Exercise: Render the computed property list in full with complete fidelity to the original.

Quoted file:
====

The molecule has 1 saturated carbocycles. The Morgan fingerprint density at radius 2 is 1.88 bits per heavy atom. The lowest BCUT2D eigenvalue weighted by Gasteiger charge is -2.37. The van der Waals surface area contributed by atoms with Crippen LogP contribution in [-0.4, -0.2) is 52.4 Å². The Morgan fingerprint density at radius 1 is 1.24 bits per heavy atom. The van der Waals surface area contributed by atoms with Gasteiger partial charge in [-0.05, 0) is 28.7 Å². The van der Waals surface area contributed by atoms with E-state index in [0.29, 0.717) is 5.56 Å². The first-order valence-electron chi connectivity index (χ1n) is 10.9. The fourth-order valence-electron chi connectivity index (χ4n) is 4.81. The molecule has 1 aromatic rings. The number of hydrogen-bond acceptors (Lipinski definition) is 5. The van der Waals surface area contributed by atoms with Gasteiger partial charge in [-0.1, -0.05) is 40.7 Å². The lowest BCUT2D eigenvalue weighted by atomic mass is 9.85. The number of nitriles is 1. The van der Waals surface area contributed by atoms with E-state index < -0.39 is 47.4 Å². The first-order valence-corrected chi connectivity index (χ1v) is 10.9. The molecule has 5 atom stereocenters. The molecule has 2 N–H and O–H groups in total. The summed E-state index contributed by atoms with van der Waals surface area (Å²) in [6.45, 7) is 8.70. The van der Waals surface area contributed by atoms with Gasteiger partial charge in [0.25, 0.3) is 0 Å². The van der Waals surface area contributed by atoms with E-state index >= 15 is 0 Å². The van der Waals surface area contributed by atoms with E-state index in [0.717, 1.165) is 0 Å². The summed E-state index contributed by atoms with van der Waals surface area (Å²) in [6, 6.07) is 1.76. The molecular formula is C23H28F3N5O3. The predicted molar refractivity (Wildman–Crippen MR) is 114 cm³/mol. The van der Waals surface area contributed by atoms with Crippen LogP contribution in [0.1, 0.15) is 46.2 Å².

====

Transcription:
The molecule has 1 saturated carbocycles. The Morgan fingerprint density at radius 2 is 1.88 bits per heavy atom. The lowest BCUT2D eigenvalue weighted by Gasteiger charge is -2.37. The van der Waals surface area contributed by atoms with Crippen LogP contribution in [-0.4, -0.2) is 52.4 Å². The Morgan fingerprint density at radius 1 is 1.24 bits per heavy atom. The van der Waals surface area contributed by atoms with Gasteiger partial charge in [-0.05, 0) is 28.7 Å². The van der Waals surface area contributed by atoms with E-state index in [0.29, 0.717) is 5.56 Å². The first-order valence-electron chi connectivity index (χ1n) is 10.9. The fourth-order valence-electron chi connectivity index (χ4n) is 4.81. The molecule has 1 aromatic rings. The number of hydrogen-bond acceptors (Lipinski definition) is 5. The van der Waals surface area contributed by atoms with Gasteiger partial charge in [-0.1, -0.05) is 40.7 Å². The lowest BCUT2D eigenvalue weighted by atomic mass is 9.85. The number of nitriles is 1. The van der Waals surface area contributed by atoms with E-state index < -0.39 is 47.4 Å². The first-order valence-corrected chi connectivity index (χ1v) is 10.9. The molecule has 5 atom stereocenters. The molecule has 2 N–H and O–H groups in total. The summed E-state index contributed by atoms with van der Waals surface area (Å²) in [6.45, 7) is 8.70. The van der Waals surface area contributed by atoms with Gasteiger partial charge in [0.25, 0.3) is 0 Å². The van der Waals surface area contributed by atoms with E-state index >= 15 is 0 Å². The van der Waals surface area contributed by atoms with E-state index in [0.717, 1.165) is 0 Å². The summed E-state index contributed by atoms with van der Waals surface area (Å²) in [6, 6.07) is 1.76. The molecular formula is C23H28F3N5O3. The predicted molar refractivity (Wildman–Crippen MR) is 114 cm³/mol. The van der Waals surface area contributed by atoms with Crippen LogP contribution in [0.1, 0.15) is 46.2 Å².